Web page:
At many points in the decade before the deal, it appeared as if the U.S., either with or without Israel and Saudi Arabia, was prepared to strike against Iran in a replay of the illegal U.S. war on Iraq. Indications of such a war had disturbed Europe’s governments, which do not think—in the light of the credit crisis and the complexities of the eurozone (with Brexit on the horizon)—that a war against Iran would be good for the world order. Europe’s chief negotiator, the High Representative of the Union for Foreign Affairs and Security Policy Federica Mogherini, has on numerous occasions made it clear that war is not to be an option here.

When the U.S. walked out of the JCPOA in 2018, European diplomats were worried that war would loom on the horizon. Many felt, however, that Iran would not risk war and could be cowered into submission. On the one hand, one European diplomat told this writer, there was the JCPOA with its own regulations and the commitments that Iran had to meet for it to remain in effect. “Iran,” the diplomat said, “has no motivation for breaking the deal.” On the other hand, the U.S. would put more pressure on Iran and indeed force it to remain within the JCPOA and at the same time hurt it by the new sanctions. “Any Iranian belligerence,” the diplomat said, “would be squelched.”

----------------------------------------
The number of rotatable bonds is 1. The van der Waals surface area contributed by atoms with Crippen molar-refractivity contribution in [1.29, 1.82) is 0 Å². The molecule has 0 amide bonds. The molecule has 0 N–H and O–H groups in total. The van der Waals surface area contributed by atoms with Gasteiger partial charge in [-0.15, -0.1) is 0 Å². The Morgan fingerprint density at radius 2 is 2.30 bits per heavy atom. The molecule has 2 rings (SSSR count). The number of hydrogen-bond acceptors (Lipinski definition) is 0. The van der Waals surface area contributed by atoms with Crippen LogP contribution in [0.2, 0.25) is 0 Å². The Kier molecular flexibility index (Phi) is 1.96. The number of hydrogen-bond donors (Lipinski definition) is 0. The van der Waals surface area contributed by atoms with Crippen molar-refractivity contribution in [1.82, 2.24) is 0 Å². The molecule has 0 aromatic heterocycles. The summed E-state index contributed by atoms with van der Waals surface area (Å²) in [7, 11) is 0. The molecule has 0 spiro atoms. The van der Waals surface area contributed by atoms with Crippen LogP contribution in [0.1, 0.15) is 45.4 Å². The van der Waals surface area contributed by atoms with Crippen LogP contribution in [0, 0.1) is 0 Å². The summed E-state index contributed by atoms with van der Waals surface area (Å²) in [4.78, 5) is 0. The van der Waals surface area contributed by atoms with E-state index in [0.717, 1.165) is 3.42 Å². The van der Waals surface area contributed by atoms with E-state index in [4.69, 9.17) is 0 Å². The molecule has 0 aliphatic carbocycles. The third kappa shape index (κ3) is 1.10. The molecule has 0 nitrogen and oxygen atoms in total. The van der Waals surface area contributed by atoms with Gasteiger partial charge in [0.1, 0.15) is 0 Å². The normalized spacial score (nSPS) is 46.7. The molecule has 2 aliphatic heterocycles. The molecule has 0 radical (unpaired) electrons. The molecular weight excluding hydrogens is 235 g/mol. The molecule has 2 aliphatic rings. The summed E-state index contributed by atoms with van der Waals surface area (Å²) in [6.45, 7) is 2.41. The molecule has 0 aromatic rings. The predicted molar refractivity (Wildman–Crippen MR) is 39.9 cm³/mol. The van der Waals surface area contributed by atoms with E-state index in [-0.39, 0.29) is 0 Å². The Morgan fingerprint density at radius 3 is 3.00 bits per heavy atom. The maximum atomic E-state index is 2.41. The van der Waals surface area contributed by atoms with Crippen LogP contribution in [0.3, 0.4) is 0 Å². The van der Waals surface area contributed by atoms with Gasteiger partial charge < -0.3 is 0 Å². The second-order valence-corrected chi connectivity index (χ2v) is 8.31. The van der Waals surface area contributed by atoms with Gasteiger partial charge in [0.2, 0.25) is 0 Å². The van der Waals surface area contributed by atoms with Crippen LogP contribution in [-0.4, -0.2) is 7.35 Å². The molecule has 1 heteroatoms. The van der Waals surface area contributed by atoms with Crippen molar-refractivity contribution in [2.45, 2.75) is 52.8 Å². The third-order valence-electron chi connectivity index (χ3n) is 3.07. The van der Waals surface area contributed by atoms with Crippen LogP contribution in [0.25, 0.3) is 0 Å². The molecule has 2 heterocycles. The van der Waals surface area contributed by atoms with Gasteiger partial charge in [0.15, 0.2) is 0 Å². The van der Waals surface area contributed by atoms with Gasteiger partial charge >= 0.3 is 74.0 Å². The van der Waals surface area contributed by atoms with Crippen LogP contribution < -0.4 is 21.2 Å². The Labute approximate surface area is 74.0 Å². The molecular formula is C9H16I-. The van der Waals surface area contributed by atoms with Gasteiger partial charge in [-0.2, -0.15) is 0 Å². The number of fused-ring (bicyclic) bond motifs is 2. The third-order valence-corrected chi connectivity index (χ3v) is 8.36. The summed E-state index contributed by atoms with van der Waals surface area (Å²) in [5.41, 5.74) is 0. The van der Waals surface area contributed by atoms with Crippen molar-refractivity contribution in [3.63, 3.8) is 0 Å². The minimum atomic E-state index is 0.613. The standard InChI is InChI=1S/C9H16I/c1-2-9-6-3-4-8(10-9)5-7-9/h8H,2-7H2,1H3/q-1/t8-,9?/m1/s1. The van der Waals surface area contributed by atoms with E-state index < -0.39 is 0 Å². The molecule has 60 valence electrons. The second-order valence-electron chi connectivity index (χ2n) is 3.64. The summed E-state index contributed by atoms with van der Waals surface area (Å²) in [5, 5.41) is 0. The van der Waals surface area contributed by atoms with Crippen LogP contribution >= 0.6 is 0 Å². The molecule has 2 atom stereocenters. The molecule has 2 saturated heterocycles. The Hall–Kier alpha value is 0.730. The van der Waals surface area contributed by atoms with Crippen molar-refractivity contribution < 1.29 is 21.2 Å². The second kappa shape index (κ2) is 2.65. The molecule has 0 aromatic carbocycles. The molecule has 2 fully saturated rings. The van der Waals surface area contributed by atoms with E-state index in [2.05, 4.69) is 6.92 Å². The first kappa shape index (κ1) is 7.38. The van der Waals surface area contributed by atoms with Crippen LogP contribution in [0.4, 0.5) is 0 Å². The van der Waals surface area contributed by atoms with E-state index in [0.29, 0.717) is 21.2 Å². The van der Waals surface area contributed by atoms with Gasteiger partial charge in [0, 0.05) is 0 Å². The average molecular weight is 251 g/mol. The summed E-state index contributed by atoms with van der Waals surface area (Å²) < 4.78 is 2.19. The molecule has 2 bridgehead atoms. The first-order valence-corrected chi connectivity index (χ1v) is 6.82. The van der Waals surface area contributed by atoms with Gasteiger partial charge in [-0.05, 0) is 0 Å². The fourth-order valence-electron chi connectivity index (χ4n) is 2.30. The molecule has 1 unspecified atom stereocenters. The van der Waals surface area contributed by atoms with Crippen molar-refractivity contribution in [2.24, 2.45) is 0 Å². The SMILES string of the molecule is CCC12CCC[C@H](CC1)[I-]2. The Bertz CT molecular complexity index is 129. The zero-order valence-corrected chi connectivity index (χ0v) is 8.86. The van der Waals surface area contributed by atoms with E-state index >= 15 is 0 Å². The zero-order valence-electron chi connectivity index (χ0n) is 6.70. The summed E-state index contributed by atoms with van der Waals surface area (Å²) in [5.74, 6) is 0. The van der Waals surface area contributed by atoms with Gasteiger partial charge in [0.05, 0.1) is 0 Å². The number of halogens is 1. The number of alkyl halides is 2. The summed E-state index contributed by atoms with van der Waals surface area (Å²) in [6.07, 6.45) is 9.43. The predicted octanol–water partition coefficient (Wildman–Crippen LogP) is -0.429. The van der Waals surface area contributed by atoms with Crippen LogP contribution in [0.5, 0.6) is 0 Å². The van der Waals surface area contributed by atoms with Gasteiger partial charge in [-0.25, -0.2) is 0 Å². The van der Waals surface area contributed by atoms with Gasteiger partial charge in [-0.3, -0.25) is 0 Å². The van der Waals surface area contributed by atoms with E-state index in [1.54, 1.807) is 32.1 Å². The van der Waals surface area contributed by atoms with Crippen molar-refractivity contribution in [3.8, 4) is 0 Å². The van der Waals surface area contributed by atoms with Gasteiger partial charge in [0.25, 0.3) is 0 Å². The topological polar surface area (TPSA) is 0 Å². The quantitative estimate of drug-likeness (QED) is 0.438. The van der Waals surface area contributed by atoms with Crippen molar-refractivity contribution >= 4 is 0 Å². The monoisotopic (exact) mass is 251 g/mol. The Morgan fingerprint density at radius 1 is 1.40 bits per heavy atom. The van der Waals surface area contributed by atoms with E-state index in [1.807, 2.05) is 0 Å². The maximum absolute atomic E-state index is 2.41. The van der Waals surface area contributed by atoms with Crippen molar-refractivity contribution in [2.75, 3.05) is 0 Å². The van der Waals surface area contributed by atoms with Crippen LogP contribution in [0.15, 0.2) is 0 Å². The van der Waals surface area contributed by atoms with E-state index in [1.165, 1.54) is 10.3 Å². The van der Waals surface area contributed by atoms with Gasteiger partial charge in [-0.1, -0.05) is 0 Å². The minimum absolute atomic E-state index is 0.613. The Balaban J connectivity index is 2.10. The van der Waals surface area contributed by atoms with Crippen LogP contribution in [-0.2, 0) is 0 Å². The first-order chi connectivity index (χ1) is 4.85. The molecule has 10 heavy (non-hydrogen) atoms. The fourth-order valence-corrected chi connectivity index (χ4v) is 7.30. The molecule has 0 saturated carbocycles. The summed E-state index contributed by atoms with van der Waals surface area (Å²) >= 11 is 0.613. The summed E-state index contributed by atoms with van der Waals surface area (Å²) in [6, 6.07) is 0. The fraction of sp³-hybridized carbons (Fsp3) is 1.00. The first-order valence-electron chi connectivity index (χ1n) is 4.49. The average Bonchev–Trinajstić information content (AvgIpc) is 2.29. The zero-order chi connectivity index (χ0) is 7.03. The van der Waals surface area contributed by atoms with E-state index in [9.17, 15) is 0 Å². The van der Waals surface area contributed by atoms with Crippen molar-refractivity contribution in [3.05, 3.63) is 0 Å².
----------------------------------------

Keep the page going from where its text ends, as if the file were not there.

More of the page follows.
Iran’s tactics in the aftermath of the U.S. withdrawal from the JCPOA, however, was quite different from the expectations of the Europeans. Iran quickly said that unless the U.S. reaffirmed its commitment to the JCPOA, Iran would gradually depart from it. First Iran invoked Articles 26 and 36, both of which allow parties to notify the U.N. Security Council of non-performance by any party. This was the more legalistic side of the Iranian move. Then, on the basis of this, Iran began to enrich uranium above accepted levels (but still far from nuclear weapons grade). Iran said it would continue to violate the terms of the JCPOA as long as Europe failed to create a corrective mechanism against U.S. sanctions. Iran violated the terms twice, as two 60-day deadlines for European action passed.

On the other end, Iran acted with strength when it came to the overflight by a U.S. drone over Iranian territory (it was shot down) and the seizure of an Iranian oil tanker by the United Kingdom at Gibraltar (the Iranians retaliated by holding a U.K. tanker at the Strait of Hormuz). These moves showed that Iran was not willing to be a passive player as the U.S. set the terms of what Iran sees as an attempt to humiliate the country. It actively put pressure on Europe, in particular, to move against the belligerence of the Donald Trump administration.